Friday, November 27, 2009

Thanksgiving Meanderings

This entry is long, personal, a little sad, a little lecture-y, kind of direction-less, and is only barely related to the Sabres and/or hockey. But for whatever reason, it's what popped out when I sat down to write a Thanksgiving post. You've been warned.

I was at the library the other day, sitting at a table in the children's section, flipping through the Christmas books, trying to find a few I thought my boys at school would like. At the table there was a little boy, probably, I don't know 5 or 6, sitting with his dad. It appeared that they were with mom and daughter as well but the little guy was fixated on his dad. I tend to notice parents and small children anyway, but they really caught my attention because I heard the boy ask, "But why is it a blue line? Why isn't it green or purple?" Judging by the dad's reaction, that question was probably one of many, many questions he'd been asked that day. He'd clearly left the "Awww, son, aren't you adorable?" portion of the conversation and moved into, "Oh, god, please make the questions stop!" But from the point-of-view of an innocent bystander, it was pretty cute.

Pretty much as far back as I can remember, I wanted to be a mother. I didn't want a career, I didn't want to work outside of the home, I just wanted to raise a passel of children. I went to college because I felt like I had to but my heart was never in it (and that was reflected in my grades) and I admit, I never thought twice about dropping out shortly before I got married. Looking back this was foolhardy (kids, get your degrees or professional training), but I had my life planned out and having gotten married young - just shy of 22 - things were pretty much on-track.

And that's when things derailed. I thought it was probably not a good sign that we hadn't gotten accidentally pregnant over the course of a few years. And then we couldn't get pregnant on purpose. And then a doctor told me it would, for medical reasons, be very difficult for me to get pregnant without help. And then we tried help - lots of pokey, proddy, invasive, painful, embarrassing, and expensive help - and we still couldn't get pregnant. We were bleeding money, not to mention sanity and emotional well-being so we stopped. Please believe me that if you had children without charts and thermometers and shots and tests, infertility is something that you do not, cannot, and will not ever come close to understanding. It is devastating. (We watched Up last night and the beginning montage was a killer, but the shot that really got me was not the one in the hospital where Carl is comforting Ellie, but the one immediately after where Ellie is sitting in a chair in the yard, eyes closed, still and silent. In that one image, Pixar pretty much nailed it.)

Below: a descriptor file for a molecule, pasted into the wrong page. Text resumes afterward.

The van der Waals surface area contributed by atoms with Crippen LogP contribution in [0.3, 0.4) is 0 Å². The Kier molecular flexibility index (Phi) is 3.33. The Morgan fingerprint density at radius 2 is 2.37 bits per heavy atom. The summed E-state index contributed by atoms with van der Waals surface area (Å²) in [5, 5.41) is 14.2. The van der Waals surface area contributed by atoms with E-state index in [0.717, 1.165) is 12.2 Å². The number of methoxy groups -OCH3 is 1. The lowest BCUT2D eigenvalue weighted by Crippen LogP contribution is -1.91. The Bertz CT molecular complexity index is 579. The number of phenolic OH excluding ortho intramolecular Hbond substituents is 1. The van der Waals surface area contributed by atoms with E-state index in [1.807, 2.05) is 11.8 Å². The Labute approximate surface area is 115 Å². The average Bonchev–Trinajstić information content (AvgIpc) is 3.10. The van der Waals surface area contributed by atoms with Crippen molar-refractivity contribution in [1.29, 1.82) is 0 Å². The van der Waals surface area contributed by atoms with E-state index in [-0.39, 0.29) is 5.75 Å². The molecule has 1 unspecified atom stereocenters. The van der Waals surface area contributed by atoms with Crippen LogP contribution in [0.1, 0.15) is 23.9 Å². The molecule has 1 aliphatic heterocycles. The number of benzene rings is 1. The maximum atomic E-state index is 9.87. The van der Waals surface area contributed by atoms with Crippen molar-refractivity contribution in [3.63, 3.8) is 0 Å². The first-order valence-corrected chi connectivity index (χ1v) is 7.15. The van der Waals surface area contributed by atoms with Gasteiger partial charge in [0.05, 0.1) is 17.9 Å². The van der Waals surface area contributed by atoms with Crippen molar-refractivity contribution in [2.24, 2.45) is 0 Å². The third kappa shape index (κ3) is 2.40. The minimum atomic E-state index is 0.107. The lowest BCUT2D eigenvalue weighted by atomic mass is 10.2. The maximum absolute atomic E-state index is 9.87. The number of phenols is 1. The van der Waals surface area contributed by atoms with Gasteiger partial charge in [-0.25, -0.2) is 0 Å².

We talked about and looked into other alternatives but without going into a lot of detail, none of them have fit, none of them have worked out. I've spent the last year or so grappling with the idea that there's a very real possibility that I won't ever have children. There are certain things that I've always thought about doing and sharing with a son or daughter, and I've been trying to gently set those things aside, one-by-one. Okay, so I might not ever see my own child read a book for the first time. At least my job is such that I get to work with a new group of young, struggling readers every year. I get to see that light come on when they realize, "Hey, I can read!" and I can make sure they experience lots of Roald Dahl. I might not get to sit down with my own kid and share my favorite movies and TV shows, but I can visit my nephew Luke or have him visit me and make sure he knows lightsabers, and hobbits, and Muppets, and the Truffle Shuffle.